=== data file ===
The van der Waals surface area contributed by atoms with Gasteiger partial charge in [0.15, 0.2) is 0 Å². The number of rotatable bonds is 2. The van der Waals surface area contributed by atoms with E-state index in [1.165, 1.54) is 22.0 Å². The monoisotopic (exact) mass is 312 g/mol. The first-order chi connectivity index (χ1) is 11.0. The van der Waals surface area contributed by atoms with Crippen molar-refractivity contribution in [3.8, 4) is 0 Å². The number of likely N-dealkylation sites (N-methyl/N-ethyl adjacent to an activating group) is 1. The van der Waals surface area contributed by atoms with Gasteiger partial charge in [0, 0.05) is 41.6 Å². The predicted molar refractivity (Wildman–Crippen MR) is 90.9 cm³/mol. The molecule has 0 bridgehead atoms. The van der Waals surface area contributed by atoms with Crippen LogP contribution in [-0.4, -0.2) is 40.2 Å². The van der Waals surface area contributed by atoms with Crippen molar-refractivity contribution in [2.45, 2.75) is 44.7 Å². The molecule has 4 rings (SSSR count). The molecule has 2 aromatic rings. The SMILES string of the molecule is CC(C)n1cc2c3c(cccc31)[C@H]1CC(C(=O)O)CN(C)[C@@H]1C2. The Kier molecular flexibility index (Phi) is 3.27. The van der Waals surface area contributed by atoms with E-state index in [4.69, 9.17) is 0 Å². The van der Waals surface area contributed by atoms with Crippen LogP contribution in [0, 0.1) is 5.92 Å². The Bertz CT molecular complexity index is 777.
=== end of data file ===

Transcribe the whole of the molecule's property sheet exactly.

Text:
The van der Waals surface area contributed by atoms with Gasteiger partial charge in [0.15, 0.2) is 0 Å². The number of rotatable bonds is 2. The van der Waals surface area contributed by atoms with E-state index in [1.165, 1.54) is 22.0 Å². The monoisotopic (exact) mass is 312 g/mol. The first-order chi connectivity index (χ1) is 11.0. The van der Waals surface area contributed by atoms with Crippen molar-refractivity contribution in [3.8, 4) is 0 Å². The number of likely N-dealkylation sites (N-methyl/N-ethyl adjacent to an activating group) is 1. The van der Waals surface area contributed by atoms with Gasteiger partial charge in [0, 0.05) is 41.6 Å². The predicted molar refractivity (Wildman–Crippen MR) is 90.9 cm³/mol. The molecule has 0 bridgehead atoms. The van der Waals surface area contributed by atoms with Crippen LogP contribution in [-0.4, -0.2) is 40.2 Å². The van der Waals surface area contributed by atoms with Crippen molar-refractivity contribution in [2.45, 2.75) is 44.7 Å². The molecule has 4 rings (SSSR count). The molecule has 2 aromatic rings. The SMILES string of the molecule is CC(C)n1cc2c3c(cccc31)[C@H]1CC(C(=O)O)CN(C)[C@@H]1C2. The Kier molecular flexibility index (Phi) is 3.27. The van der Waals surface area contributed by atoms with E-state index in [4.69, 9.17) is 0 Å². The van der Waals surface area contributed by atoms with Crippen LogP contribution in [0, 0.1) is 5.92 Å². The Bertz CT molecular complexity index is 777.